May 18, 2010
The Ottobar, Baltimore, MD
Thee Silver Mount Zion is an amazing band that pushes the possibilities of music to the point that they are hard to define. While post-rock seems to be the most common pigeonhole, even that term's undefined, forward-focused nature seems woefully inadequate. Frankly, before this show, I could appreciate SMZ's albums more that I could enjoy them. Are they one of today's best bands? Yes. Do I play them often? No.
Because their music is both esoteric and unpredictable, I wasn't quite sure what to expect other than to experience the music in the freer atmosphere of a live show. And freer it was, only in ways I never expected. The performance was musically stellar. They bring their classical-rock-avant-garde amalgam and open it up, alleviating the claustrophobia of even a tiny club. They're tight, but not wooden; perfect, yet not cold. There are few shows at any level that are musically on par with an SMZ show.
The real surprise, though, was how warm and human the experience was. I have never been to a show where meandering between song banter hasn't disrupted the flow. With SMZ though, it's part and parcel of what they do. In fact, the talk, the dialog if you will, adds context to the music, not as a description for those who don't get it, but as a deeper journey for those who do.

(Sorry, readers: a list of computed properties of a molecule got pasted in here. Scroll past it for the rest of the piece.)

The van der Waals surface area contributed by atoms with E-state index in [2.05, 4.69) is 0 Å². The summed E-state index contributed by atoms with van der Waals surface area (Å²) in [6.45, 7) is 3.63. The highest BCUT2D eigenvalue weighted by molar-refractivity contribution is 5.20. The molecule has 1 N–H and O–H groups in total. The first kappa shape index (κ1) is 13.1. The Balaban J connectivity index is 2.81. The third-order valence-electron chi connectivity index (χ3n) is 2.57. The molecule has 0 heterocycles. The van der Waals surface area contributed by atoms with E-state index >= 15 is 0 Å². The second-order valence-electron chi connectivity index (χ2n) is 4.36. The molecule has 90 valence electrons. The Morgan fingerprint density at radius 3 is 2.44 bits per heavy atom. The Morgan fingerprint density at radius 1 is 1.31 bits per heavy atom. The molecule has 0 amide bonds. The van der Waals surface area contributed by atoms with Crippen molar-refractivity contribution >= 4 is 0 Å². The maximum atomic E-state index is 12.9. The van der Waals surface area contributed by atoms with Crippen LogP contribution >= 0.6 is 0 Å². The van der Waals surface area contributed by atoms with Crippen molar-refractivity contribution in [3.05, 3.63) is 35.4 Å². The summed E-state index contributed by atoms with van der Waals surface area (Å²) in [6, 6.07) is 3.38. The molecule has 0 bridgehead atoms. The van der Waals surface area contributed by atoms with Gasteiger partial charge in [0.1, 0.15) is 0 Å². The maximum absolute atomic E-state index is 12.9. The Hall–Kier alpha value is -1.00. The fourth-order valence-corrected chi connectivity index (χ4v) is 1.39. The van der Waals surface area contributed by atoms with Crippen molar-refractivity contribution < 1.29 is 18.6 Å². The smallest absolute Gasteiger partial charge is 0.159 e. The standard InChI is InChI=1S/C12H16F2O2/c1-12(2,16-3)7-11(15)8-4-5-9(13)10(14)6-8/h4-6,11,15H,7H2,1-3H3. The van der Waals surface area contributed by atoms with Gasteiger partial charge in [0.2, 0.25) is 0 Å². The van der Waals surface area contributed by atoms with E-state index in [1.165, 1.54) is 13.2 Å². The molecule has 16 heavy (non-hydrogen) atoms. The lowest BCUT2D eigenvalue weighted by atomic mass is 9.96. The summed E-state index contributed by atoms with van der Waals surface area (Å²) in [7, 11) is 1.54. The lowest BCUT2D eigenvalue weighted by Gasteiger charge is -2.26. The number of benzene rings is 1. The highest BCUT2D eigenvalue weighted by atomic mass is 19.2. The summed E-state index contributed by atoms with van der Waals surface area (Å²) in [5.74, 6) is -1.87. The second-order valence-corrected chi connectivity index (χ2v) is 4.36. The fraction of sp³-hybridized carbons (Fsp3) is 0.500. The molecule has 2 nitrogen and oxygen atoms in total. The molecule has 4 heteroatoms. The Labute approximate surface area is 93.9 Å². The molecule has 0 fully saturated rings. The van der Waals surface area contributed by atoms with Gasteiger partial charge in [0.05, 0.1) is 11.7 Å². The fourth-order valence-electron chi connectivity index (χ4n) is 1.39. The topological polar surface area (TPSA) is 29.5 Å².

Efrim's banter took on an impromptu quality as he took questions from the audience. Sometimes the responses were funny, hilarious even at times, but most telling were the questions he answered about more serious topics. "Should Quebec secede?" one called out. His response detailing how people are best served in families and small communities and how nations have become obsolete didn't come from the ivory tower, it wasn't preachy. Instead, it spoke directly to all of us in ways that we could understand and appreciate. It is that sense of community that makes little rock clubs so great and little musical collectives so exciting and in that context, we understood SMZ, and ourselves, just a little bit better. "Why have hope?" came another voice later in the show. Efrim replied, "What else can we do? Despair? That's just stupid," again spelling out the thing that makes us and music and being together beautiful. That hope finds beauty in what is rather than trying to construct something else, yet also retains an optimism for what could be. Another voice wanted to know, "Why Nina Simone?" "Because she got fucked over. Because she's beautiful and true," was the response, along with, "When you don't believe in God, you have to make up your own saints." Why, I wondered would someone so in tune with hope and beauty and the intangible amazement of life, not believe in God? I didn't call out my question and perhaps I should have, because I'm still puzzled. Or perhaps what Efrim said was enough. For me, it wasn't an expression of atheism, but an expression that we all need things we don't understand and can't fully explain, things that transcend empirical facts and objective laws. SMZ, it seems, may be just one of those things.
On another note, the opportunity to see the opener, Baltimore's The Water, shouldn't be missed. This two-piece had the remarkable ability to rely heavily on effects, especially with both members covering multiple tasks on each song, and remain organic. While looping their own live samples, they moved seamlessly from guitar to drums or keyboard to guitar in a way that was dynamic and exciting and they were a great lead-in to the unexpected.